Closed Bug 610525 Opened 13 years ago Closed 13 years ago

JavaScript-to-Java (nsISecureEnv) calls sometimes made with no JavaScript on stack


(Core Graveyard :: Plug-ins, defect)

1.9.2 Branch
Not set


(blocking1.9.2 .13+, status1.9.2 .13-fixed, blocking1.9.1 .16+, status1.9.1 .16-fixed)

Tracking Status
blocking1.9.2 --- .13+
status1.9.2 --- .13-fixed
blocking1.9.1 --- .16+
status1.9.1 --- .16-fixed


(Reporter: smichaud, Assigned: smichaud)



(Whiteboard: [sg:low] [qa-needs-STR])


(1 file)

This is a problem in OJI and browser-side LiveConnect, which is
present on the current live branches (1.9.2 and 1.9.1), but no longer
on the trunk.

First some background:

nsISecureEnv is an interface implemented by OJI plugins to allow calls
to be made from JavaScript to Java (JavaScript-to-Java LiveConnect
calls).  OJI plugins (both Sun's and the JEP before version
assume that nsISecureEnv calls will always be made with JavaScript on
the stack, because they use the current script principal's origin to
configure the Java code's security environment.

(The JEP uses nsIScriptSecurityManager::GetSubjectPrincipal() to get
the current script's principal, then calls nsIPrincipal::GetOrigin()
to get its origin.)

If by some chance there is no current script principal (if there is no
JavaScript on the stack), the JEP before version assumed that
the Java code being called via the nsISecureEnv interface should run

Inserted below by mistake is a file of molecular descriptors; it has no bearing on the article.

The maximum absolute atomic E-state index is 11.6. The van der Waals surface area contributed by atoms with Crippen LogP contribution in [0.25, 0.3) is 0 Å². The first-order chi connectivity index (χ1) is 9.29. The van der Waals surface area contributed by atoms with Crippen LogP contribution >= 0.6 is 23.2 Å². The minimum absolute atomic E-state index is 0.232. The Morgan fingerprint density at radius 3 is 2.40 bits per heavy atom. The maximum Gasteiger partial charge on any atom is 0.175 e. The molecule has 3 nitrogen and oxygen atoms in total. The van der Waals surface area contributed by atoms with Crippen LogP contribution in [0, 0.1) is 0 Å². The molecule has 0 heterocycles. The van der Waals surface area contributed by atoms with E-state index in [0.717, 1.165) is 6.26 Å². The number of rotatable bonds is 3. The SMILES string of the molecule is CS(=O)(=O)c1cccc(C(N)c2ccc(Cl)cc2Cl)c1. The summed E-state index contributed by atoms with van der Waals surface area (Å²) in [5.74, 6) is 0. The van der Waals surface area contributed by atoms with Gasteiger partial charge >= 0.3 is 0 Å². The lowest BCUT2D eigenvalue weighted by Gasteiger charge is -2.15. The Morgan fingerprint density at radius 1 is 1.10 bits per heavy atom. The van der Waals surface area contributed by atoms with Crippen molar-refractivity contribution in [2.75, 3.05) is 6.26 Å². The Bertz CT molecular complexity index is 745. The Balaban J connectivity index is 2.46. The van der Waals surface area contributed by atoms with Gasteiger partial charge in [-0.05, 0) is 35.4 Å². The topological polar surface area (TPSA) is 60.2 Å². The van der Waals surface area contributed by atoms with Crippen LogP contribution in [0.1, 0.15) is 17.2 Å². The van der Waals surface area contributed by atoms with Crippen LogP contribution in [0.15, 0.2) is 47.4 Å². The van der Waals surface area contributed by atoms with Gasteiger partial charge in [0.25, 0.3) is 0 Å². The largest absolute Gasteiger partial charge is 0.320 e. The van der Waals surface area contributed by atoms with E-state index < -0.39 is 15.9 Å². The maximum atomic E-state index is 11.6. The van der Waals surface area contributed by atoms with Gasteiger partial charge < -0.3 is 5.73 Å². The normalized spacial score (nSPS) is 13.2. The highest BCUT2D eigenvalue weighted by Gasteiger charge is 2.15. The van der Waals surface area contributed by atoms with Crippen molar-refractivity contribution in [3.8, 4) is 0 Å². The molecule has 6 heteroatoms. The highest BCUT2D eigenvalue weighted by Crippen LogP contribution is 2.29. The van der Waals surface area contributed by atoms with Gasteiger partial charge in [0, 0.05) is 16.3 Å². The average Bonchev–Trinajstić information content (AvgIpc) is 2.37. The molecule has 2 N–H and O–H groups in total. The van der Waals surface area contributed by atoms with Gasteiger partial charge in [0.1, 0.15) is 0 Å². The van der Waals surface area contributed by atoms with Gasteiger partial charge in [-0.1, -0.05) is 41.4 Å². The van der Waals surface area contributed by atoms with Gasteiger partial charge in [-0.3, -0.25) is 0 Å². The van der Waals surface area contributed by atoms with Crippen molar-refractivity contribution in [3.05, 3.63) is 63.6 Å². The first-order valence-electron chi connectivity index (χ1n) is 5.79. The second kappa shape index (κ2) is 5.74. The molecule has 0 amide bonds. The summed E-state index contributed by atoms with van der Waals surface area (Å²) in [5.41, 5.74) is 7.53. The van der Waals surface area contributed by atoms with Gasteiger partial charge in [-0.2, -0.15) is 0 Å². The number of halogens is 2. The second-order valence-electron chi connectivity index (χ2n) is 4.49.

with unlimited privileges.  And I suspect even the most recent
versions of Sun's OJI plugin for Windows and Linux also make this

nsISecureEnv methods (used for JavaScript-to-Java calls) are normally
called with JavaScript on the stack.  But there's a bug in the
implementation of the nsILiveconnect API (used for Java-to-JavaScript
calls) that can cause nsISecureEnv methods to inadvertently be called
without any JavaScript on the stack.

That's this bug -- which I'll explain in more detail in my next

So this bug is potentially a security hole.  But (as I'll also explain
in a later comment) I strongly doubt there's any way to exploit it.
Attached patch FixSplinter Review
Java-to-JavaScript calls (made using the nsILiveconnect API) can be
made "spontaneously" -- from Java code that wasn't called from
JavaScript code, and therefore when there is no JavaScript on the

To get around this, nsCLiveconnect.cpp's implementations of the
nsILiveconnect methods create an AutoPushJSContext object.  This
object's constructor checks for JavaScript on the stack, and if none
is found fakes it (by adding a dummy frame with a principal to the

The AutoPushJSContext constructor takes a JSContext parameter.
Normally we only learn after a call to jsj_enter_js() which JSContext
we need to use.  But the first time jsj_enter_js() is called, it
initializes a bunch of Java classes, which requires the use of
nsISecureEnv (JavaScript-to-Java) methods.  And if this first call to
jsj_enter_js() happens during an nsILiveconnect (Java-to-JavaScript)
call, there will be no JavaScript on the stack.

My patch gets around this problem by creating the AutoPushJSContext
object before the call to jsj_enter_js().  It uses a new function
(JSContextForPluginInstance()) to find out which JSContext will be
returned by jsj_enter_js(), and passes this to the AutoPushJSContext
Assignee: nobody → smichaud
Is this the security hole exposed by the logging from the site breakage in bug 607678?
> Is this the security hole exposed by the logging from the site
> breakage in bug 607678?


I'm not yet finished writing up this bug.

Tomorrow I'll add more comments, post some builds made with my patch,
and tell people about them at bug 607678.
Whiteboard: [sg:moderate]
blocking1.9.1: --- → ?
blocking1.9.2: --- → ?
Attachment #489033 - Attachment filename: bugzilla607678-patch.txt → bugzilla610525-patch.txt
Here's a test build made with my patch from comment #1.  Since the